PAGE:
O’Leary said that the Government and Minister Ryan had two solutions at their disposal to get rid of the cap. The first, he said, was “emergency legislation” to amend the Planning and Development Act.

The second was for the Minister for Housing to make airports “strategic infrastructure” under the Planning and Development Strategic Infrastructure Act 2006, and issue a ministerial direction to An Bord Pleanála to scrap the passenger cap.


The Ryanair CEO was highly critical of DAA, claiming the organisation mismanages the airport, and taking issue in particular with plans by DAA to build a tunnel under 

ABP granted final permission in April for the airport to build a vehicle underpass in the middle of the airfield to connect the Eastern Campus with the West Apron. DAA has said it is important for the Airport’s future. growth. 

However, O’Leary and Ryanair have been highly critical of the project, saying it is unnecessary. A DAA spokesperson defended the runway today following O’Leary’s comments:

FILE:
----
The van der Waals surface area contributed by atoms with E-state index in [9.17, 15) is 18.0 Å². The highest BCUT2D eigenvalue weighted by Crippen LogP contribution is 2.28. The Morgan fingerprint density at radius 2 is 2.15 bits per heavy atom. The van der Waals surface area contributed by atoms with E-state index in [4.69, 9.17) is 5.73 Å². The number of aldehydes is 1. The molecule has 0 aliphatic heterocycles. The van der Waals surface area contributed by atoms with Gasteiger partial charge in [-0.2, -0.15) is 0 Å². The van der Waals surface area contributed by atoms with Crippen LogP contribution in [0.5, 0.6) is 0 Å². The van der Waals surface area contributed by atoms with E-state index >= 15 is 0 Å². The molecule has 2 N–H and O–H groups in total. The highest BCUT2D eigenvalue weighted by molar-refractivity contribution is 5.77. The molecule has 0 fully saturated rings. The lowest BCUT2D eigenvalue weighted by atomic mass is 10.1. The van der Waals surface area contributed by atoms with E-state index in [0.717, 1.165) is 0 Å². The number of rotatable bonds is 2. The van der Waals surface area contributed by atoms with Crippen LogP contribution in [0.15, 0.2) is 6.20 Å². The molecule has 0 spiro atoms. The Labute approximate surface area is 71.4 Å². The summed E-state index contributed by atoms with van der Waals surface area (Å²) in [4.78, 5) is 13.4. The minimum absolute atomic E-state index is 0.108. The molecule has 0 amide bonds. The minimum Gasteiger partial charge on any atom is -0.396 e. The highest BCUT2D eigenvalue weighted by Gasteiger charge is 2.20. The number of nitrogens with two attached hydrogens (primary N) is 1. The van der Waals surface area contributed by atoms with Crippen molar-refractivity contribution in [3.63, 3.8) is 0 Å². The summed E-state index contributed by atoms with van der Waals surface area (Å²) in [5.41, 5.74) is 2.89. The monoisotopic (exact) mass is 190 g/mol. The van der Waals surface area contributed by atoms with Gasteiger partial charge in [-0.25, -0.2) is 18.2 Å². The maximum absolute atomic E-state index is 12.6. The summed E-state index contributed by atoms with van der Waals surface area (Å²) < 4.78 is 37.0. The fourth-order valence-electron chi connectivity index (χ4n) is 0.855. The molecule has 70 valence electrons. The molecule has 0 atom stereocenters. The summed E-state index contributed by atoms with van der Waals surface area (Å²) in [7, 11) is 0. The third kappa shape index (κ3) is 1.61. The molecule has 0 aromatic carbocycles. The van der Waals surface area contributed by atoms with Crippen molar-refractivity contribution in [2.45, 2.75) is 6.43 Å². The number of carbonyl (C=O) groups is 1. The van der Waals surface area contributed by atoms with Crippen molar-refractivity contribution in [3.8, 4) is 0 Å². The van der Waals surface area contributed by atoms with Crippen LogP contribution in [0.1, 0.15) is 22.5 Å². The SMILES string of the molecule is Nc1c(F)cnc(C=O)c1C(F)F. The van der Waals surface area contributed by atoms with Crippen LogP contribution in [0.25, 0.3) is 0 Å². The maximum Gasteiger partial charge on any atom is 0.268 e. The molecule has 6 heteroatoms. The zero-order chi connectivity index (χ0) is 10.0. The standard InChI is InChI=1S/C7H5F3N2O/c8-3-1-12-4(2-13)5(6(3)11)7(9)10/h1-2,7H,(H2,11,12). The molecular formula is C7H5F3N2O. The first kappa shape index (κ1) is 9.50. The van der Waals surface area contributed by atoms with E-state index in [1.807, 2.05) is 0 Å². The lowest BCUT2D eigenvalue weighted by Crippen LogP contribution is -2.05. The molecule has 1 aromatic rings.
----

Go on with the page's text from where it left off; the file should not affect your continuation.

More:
“The underpass is needed to support growth in the next two decades and for the safe and efficient running of the airport,” the spokesperson said

The other options that Mr O’Leary mentioned were considered but were not viable from a safety point of view and would have led to congestion and wouldn’t work at a major hub airport.

O’Leary was also highly critical of parking at Dublin Airport, and said the airport should use its land to build temporary car parks for the summer and busier months. He said this would not require planning permission, but this was again rejected by the DAA.

“If adding more parking at Dublin Airport was as simple as Mr O’Leary suggests then we would have done it already,” a spokesperson said.

“To add parking spaces, you need planning permission and the local planning laws state that no more additional parking spaces are currently allowed in the vicinity of Dublin Airport.

We have considered and continue to explore every viable option to increase the number of parking spaces available to our passengers.